By helping the blood to clot, Vitamin K pays a key role in preventing excessive bleeding. While rare, deficiencies can lead to serious health problems, especially in infants. To ensure that you’re getting the proper amount of this essential compound, learn the basics of vitamin K.
What Is it?
Vitamin K is actually a group of compounds – the most important of which appear to be vitamin K1 and vitamin K2. In addition to helping the blood to clot, vitamin K is also essential to building strong bones and preventing heart disease.
Where Is it Found?
Vitamin K1 is generally obtained from leafy green vegetables, while Vitamin K2 usually comes from cheeses, eggs and meats.
When Should People Take a Supplement?
Vitamin K is not generally used as a supplement for adults; however, some research suggests it may hold promise as a treatment for osteoporosis and steroid-induced bone loss. That said, there is currently a lack of data supporting supplementation for this reason. Since low vitamin K levels can increase the risk of bleeding, supplementation is often used in newborn infants, which are prone to deficiencies.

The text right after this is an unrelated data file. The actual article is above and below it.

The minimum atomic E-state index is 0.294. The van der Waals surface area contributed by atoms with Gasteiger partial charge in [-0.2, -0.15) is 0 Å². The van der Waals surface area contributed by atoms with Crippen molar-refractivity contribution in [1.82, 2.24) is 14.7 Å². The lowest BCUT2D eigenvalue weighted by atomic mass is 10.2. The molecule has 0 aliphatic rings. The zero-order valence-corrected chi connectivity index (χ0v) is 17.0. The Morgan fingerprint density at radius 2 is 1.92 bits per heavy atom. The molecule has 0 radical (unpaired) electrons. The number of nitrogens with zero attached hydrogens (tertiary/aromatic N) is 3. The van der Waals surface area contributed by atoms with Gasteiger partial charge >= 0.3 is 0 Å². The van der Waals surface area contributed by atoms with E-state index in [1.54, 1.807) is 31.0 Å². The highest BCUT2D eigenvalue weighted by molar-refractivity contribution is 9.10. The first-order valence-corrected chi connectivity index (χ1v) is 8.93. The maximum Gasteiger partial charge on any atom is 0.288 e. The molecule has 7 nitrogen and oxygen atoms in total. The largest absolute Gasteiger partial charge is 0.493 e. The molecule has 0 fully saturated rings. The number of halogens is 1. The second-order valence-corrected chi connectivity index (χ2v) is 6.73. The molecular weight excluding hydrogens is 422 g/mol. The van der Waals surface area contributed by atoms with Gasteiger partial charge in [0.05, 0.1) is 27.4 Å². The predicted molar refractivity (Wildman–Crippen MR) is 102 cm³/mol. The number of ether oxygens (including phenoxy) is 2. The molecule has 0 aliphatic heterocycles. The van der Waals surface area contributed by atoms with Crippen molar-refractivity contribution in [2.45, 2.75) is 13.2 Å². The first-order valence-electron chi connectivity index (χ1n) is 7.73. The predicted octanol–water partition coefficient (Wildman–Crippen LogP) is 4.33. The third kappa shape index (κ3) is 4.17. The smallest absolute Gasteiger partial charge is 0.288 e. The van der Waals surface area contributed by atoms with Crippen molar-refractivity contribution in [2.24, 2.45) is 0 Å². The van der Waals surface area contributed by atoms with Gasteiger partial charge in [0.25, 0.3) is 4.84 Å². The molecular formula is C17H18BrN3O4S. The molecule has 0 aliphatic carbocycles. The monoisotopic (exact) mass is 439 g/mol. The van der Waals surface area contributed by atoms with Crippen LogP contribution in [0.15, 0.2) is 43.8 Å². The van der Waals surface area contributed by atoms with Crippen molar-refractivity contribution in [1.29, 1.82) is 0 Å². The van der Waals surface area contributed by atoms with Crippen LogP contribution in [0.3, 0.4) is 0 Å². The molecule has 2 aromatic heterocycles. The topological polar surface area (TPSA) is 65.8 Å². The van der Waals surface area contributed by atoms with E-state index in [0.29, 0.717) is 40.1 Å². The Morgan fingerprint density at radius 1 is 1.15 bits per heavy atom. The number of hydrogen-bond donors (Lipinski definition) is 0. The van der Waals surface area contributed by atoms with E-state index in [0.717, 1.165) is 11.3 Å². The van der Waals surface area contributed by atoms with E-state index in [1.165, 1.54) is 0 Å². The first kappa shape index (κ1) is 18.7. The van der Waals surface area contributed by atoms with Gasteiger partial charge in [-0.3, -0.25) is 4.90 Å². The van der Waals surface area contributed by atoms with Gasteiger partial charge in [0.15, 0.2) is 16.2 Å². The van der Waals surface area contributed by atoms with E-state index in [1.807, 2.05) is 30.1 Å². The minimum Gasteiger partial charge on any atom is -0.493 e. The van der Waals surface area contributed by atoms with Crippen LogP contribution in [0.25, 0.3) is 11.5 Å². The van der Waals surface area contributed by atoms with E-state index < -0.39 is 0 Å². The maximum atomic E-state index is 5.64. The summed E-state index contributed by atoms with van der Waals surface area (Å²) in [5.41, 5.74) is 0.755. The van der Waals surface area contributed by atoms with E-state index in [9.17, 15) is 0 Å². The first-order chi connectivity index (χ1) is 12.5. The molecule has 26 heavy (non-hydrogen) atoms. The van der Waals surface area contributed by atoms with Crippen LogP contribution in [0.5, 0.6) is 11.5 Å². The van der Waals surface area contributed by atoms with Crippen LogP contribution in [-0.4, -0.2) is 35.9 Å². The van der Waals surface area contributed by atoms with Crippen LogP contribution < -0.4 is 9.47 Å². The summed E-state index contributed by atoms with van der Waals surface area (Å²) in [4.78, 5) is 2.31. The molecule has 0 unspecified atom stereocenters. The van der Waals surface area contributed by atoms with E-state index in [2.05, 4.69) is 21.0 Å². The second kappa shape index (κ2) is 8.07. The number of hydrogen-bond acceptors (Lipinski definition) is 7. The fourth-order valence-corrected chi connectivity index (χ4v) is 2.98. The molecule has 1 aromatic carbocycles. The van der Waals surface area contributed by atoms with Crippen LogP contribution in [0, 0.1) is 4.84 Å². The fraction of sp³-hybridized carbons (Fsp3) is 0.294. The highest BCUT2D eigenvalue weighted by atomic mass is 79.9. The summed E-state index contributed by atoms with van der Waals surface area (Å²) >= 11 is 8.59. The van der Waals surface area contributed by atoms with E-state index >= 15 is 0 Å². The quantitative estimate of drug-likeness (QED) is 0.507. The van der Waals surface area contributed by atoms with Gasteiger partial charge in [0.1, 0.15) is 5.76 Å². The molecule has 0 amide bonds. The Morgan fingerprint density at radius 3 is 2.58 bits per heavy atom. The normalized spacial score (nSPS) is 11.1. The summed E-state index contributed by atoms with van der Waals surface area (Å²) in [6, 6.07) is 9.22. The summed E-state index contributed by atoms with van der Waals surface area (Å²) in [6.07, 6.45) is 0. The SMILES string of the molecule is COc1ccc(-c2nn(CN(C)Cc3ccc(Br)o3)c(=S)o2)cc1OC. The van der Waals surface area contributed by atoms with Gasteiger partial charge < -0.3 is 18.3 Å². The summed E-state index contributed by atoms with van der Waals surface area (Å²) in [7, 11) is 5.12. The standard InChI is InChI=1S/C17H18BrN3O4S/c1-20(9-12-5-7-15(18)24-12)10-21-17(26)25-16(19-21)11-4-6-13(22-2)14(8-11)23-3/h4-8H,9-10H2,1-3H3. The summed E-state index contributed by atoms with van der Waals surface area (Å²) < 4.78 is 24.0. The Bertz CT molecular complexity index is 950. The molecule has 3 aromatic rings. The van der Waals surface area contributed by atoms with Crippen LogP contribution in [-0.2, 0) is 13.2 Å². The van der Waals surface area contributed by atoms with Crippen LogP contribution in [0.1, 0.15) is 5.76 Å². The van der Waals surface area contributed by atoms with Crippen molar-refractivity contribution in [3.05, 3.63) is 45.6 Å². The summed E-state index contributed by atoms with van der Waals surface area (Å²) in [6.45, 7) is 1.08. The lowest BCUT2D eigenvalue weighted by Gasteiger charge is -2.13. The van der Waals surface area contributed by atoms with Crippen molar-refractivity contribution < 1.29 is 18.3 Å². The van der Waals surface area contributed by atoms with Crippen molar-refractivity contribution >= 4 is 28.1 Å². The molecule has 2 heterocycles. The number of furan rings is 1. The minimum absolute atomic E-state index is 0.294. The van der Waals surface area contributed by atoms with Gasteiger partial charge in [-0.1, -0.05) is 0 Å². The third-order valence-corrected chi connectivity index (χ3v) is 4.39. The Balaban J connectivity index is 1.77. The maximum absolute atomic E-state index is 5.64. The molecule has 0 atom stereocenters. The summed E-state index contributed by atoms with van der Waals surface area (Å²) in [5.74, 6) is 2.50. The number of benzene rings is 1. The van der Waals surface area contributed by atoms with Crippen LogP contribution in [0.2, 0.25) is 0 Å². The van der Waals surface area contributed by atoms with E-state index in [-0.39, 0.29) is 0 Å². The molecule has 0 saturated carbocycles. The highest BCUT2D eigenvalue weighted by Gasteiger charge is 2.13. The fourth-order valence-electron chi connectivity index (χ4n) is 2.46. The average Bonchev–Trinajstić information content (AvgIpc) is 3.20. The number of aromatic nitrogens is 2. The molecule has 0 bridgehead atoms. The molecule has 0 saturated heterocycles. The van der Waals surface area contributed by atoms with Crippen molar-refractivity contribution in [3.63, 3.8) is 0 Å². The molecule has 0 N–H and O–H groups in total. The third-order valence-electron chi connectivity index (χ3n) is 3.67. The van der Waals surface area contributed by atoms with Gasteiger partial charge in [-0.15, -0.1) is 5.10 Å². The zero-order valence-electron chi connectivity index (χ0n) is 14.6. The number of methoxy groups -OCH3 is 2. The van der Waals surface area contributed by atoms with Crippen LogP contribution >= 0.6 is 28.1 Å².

While vitamin K deficiencies are uncommon in adults, you may be at risk if you:
- Suffer from active celiac disease, Crohn’s disease or any other disorder that impacts absorption in the digestive tract
- Take medications that interfere with vitamin K absorption
- Suffer from malnourishment
- Frequently drink alcohol
Do I Need Supplementation?
Vitamin K supplementation is not recommended without direct instruction from a physician. If you are concerned about your intake, try eating more vegetables like spinach, broccoli, asparagus, beans, soybeans, strawberries, eggs and meat. If you experience frequent or uncontrolled bleeding, see your doctor for an evaluation.